Sabaton – Carolus Rex Review

Sabaton // Carolus Rex
Rating: 4.5/5.0 — Triumphant (till skillnad från Karl XII)
Label: Nuclear Blast [EU | US]
Websites: |
Release Dates: US: 05.22.2012 | SE: 2012.05.23 | EU: 2012.05.24/28

Sabaton - Carolus Rex (Svenskt omslag)When I first heard that Sabaton was working on Carolus Rex I have to say that I was kind of excited. We’ve all heard a lot about medieval Scandinavia because of the folk and viking metal movements, but early-modern Sweden, which is Sweden’s only period of military might—the so called Great Power period of Swedish history (Stormaktstiden)—is something probably seems insanely foreign to most people thinking of Sweden as the home of ABBA, Pippi Longstocking and a policy of neutrality that kept Sweden out of the greatest wars of the 20th century. In fact, Sweden has not been to war—aside from peacekeeping missions they now engage in—since 1814. Norway got its independence from the country without a bullet fired in 1905, and since then the country has turned into what it is today. All of that said, despite being so long ago, Stormaktstiden is a bit of a touchy subject for Swedes. Swedes generally feel uncomfortable with the use of Karl XII (also known as Charles XII or by his latinized name Carolus Rex) and the Swedish flag because they have been associated with nationalistic movements, neo-nazis and anti-immigration sentiments. So I was very curious to see how these Falun-based Swedish power metallers would thread this needle between writing something interesting and historically unique in the world of heavy metal, while simultaneously being cautious about subject.

Let’s skip the subject matter for a while and just talk about the music. Compared to everything I’ve ever heard by this band, I think that Carolus Rex is easiest the band’s most inspired record ever. The songs are pummeling power metal, laced with choirs and keyboard orchestras that move at a million miles a second most of the time, but drop into crushing groove that is entirely too addictive. That is to say, this isn’t something you haven’t heard before. A fan of Blind Guardian? Falconer? Nocturnal Rites? You know the drill. But Sabaton’s trick is vocalist Joakim Brodén’s baritone, which is the first thing that separates the band from the others. His performance is slightly raw at times, but he isn’t your classic wailer and it gives Sabaton the balls that a band like Stratovarius has never been able to muster.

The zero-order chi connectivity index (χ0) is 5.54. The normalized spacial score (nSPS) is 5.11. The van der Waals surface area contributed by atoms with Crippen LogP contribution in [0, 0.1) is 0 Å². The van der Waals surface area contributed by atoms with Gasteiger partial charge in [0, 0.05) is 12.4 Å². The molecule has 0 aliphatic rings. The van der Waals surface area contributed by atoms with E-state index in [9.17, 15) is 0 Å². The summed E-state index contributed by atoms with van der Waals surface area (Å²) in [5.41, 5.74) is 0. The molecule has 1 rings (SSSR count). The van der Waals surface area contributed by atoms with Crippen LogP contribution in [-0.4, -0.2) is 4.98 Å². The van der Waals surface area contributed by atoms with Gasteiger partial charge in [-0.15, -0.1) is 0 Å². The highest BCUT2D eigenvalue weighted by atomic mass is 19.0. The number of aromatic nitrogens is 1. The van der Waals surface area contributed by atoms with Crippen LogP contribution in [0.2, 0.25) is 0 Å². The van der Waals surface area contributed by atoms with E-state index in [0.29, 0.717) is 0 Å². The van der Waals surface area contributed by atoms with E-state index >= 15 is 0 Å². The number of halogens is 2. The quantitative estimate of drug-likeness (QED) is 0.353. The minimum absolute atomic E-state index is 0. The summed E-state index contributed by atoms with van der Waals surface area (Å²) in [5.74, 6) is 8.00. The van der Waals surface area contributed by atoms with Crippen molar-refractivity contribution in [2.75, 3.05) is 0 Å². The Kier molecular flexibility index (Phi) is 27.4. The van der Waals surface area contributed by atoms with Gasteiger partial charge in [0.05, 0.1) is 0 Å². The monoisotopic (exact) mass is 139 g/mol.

On a compositional note, Carolus Rex is actually quite impressive, which isn’t something this Angry Metal Guy has previously thought about Sabaton’s material. While not wandering outside the realms of orchestral or classic power metal, the record is chalk full of super catchy melodies and harmonies. While songs like “Gott Mit Uns” (that’s German “God with Us”—think Thirty Years’ War) and “1 6 4 8” are really just cookie cutter meanderings into power metal, the superiority of the melodic constructions, choruses and bridges differentiate this band from the common chattle. But the stuff that really gets me excited, is when the bands break out into the kind of melodic, groovy and rhythmic use of choirs and keys like they do in “1 6 4 8” or “Karolinens Bön” (“The Carolean’s Prayer). This shows a kind of musical sophistication that I never would have accused the band of previously. And the quality of the musicianship shows up throughout the album, the guitar-work of the now-departed leads Rickard Sundén and Oskar Montelius is fantastic, with some memorable leads but never really taking up too much space. Bassist Sundström and now-departed drummer Daniel Mullback also work together well, holding down the low end of these records but never seriously showing off.